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The task is to generate a given number of numeric pins of a given length. Here's the code I came up with for a particular case of numeric pins that don't start with 0:

def generate_pins(length, count):
    return random.sample(range(int('1' + '0' * (length - 1)), int('9' * length)), count)

How would you implement it?

EDIT: Pins shouldn't repeat.

EDIT2: Probably let's extend this example so that pin can contain any alphanumeric symbol.

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is this homework? –  IfLoop Sep 17 '09 at 3:21
    
Nope. I'm way too old for homeworks. :) Learning Python and looking for a proper way to do things. –  yanchenko Sep 17 '09 at 3:26
    
Can pins start with a leading 0? –  Greg Hewgill Sep 17 '09 at 3:29
    
@Greg Edited the initial post. –  yanchenko Sep 17 '09 at 3:32
    
For the last 2 requirements (no repeats and alphnums), Alex Martelli's solution #2 will work, and just need another string than string.digits. –  mjv Sep 17 '09 at 3:39
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2 Answers

up vote 6 down vote accepted

random.sample guarantees no repetition ("sampling without replacement", per the docs); is this condition part of your specs?

As expressed (without any word "distinct" to indicate lack of repetition), I'd do:

import random
import string

def generate_pins(length, count):
  return [''.join(random.choice(string.digits) for x in xrange(length))
          for x in xrange(count)]

With an additional condition that all the pins returned be unique:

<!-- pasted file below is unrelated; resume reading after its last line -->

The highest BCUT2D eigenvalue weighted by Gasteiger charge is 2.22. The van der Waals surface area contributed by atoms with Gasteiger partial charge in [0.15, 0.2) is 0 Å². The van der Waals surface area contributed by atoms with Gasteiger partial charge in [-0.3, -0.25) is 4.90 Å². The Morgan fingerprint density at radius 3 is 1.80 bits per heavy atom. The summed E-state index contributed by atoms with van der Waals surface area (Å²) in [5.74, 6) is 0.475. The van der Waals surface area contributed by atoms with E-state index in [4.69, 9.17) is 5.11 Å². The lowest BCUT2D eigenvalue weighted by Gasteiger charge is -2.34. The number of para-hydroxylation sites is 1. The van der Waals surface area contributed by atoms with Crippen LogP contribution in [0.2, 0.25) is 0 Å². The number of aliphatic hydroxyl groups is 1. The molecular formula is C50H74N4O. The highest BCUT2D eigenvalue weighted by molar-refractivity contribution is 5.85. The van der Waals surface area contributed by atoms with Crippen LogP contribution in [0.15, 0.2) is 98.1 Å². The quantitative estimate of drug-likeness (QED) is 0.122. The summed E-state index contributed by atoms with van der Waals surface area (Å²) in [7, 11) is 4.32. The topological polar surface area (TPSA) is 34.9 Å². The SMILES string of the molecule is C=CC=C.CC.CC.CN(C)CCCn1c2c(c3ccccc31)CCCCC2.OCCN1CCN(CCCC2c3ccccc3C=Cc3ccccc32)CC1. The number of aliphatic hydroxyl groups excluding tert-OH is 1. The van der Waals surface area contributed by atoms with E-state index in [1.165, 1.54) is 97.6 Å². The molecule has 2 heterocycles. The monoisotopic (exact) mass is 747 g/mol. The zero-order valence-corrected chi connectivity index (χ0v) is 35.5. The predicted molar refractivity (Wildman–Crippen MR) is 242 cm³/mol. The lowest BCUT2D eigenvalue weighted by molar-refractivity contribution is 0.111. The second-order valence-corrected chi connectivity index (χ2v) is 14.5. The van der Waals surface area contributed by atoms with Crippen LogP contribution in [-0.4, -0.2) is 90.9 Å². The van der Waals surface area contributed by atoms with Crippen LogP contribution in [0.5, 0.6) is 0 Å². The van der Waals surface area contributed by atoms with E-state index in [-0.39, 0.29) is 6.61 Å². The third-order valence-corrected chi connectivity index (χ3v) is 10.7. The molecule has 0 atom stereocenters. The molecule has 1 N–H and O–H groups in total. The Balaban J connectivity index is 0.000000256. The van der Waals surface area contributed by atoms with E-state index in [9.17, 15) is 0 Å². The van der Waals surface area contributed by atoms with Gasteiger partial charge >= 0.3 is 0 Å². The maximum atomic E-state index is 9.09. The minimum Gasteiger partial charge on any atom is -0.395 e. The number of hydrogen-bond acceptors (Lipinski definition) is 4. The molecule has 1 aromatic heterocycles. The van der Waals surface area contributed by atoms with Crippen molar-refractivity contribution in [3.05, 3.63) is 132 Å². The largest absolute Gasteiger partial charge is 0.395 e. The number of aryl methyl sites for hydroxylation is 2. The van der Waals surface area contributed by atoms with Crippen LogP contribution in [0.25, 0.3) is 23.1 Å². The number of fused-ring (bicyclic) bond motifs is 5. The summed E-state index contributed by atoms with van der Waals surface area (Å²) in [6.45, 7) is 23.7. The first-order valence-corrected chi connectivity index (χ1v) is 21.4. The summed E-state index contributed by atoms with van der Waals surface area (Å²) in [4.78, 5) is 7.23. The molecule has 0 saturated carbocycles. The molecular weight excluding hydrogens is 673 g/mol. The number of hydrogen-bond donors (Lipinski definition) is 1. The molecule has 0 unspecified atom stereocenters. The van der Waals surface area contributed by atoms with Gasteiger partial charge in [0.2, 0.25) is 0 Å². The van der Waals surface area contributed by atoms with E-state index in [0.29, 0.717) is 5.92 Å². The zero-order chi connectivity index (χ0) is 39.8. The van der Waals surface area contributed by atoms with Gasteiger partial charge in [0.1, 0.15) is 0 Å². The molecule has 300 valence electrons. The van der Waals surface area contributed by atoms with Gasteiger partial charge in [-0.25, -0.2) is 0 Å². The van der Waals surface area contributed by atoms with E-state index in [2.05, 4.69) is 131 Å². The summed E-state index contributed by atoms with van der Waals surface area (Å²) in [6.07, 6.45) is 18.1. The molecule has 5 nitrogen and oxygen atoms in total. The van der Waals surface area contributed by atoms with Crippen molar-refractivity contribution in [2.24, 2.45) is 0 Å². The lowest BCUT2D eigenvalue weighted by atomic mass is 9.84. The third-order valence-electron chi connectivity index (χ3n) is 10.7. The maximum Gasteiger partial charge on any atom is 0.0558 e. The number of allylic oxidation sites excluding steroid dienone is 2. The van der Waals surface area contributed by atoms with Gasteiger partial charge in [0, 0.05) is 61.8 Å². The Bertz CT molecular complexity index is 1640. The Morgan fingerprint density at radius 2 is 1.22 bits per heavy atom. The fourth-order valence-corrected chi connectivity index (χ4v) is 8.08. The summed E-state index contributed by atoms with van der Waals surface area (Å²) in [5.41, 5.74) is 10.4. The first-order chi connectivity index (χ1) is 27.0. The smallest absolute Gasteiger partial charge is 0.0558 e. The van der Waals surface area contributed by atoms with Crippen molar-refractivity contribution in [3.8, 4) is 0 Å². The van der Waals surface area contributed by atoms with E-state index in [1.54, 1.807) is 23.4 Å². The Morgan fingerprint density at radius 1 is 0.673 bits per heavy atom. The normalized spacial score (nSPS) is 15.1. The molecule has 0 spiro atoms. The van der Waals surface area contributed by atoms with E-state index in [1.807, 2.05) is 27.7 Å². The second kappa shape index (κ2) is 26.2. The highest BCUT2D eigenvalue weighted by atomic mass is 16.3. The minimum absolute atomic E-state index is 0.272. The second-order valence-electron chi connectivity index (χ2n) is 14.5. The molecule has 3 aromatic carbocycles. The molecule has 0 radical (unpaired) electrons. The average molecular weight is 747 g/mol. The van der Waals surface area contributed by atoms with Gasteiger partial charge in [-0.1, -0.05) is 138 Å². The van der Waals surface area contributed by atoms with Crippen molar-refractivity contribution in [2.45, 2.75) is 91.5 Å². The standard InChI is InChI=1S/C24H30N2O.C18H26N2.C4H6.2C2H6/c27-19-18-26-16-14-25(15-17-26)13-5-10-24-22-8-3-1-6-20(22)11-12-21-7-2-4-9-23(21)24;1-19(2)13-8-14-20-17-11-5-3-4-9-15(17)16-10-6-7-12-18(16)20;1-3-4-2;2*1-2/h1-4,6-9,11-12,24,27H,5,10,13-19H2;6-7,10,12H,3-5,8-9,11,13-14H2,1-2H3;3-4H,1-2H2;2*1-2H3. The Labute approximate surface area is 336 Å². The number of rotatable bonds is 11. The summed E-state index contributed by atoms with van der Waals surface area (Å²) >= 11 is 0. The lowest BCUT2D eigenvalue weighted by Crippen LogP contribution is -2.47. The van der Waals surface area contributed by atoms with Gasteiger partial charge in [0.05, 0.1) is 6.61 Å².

def generate_pins(length, count, alphabet=string.digits):
  alphabet = ''.join(set(alphabet))
  if count > len(alphabet)**length:
    raise ValueError("Can't generate more than %s > %s pins of length %d out of %r" %
                      count, len(alphabet)**length, length, alphabet)
  def onepin(length):
    return ''.join(random.choice(alphabet) for x in xrange(length))
  result = set(onepin(length) for x in xrange(count))
  while len(result) < count:
    result.add(onepin(length))
  return list(result)

assuming that the specs require you to return a list.

Edit: given the OP's late clarification and spec changes, the second answer looks good, except string.ascii_lowercase + string.digits (or some variants thereof e.g. if both lowercase and uppercase ASCII letters are desired) should be used in onepin. You should specify better exactly what "alphabet" string you want to draw characters from (maybe pass it to generate_pins as an argument, with None indicating generate_pins should pick a default alphabet such as e.g. string.digits).

Further edit: added optional alphabet argument and checks about number of distinct pins that can be generated given length and that alphabet.

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Learning from the maestro! Great use of set(), I keep forgetting about them. A word of caution regarding the top example: The OP's pins were such that they didn't have zero as the first digit; was this by design or just a convenience... Also, Alex' solution is not limited with regards to pin length, unlike the original snipped, owing to range() requiring int (?) –  mjv Sep 17 '09 at 3:36
    
Guess shouldn't be expecting more answers. :) –  yanchenko Sep 17 '09 at 3:44
    
@mjv, tx for the spotting, editing to fix. (Actually, some Javascript recently, though mostly Python - no C++ or Java in a while -- but that was just a real typo;-). –  Alex Martelli Sep 17 '09 at 4:09
    
@Anurag yep you did, almost drove me crazy to understand why that brace had just disappeared!-) –  Alex Martelli Sep 17 '09 at 4:10
1  
sorry try generate_pins(2, 101) –  Anurag Uniyal Sep 17 '09 at 4:18
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As OP haven't said random PINs, only criteria seems to be unique pins here is the fastest way

def generate_pins(length, count):
  start=10**length
  return range(start,start+count,1)

also you can not always guarantee uniqeness, same length and count at same time e.g. try generate_pins(1,11) for Alex's answer.

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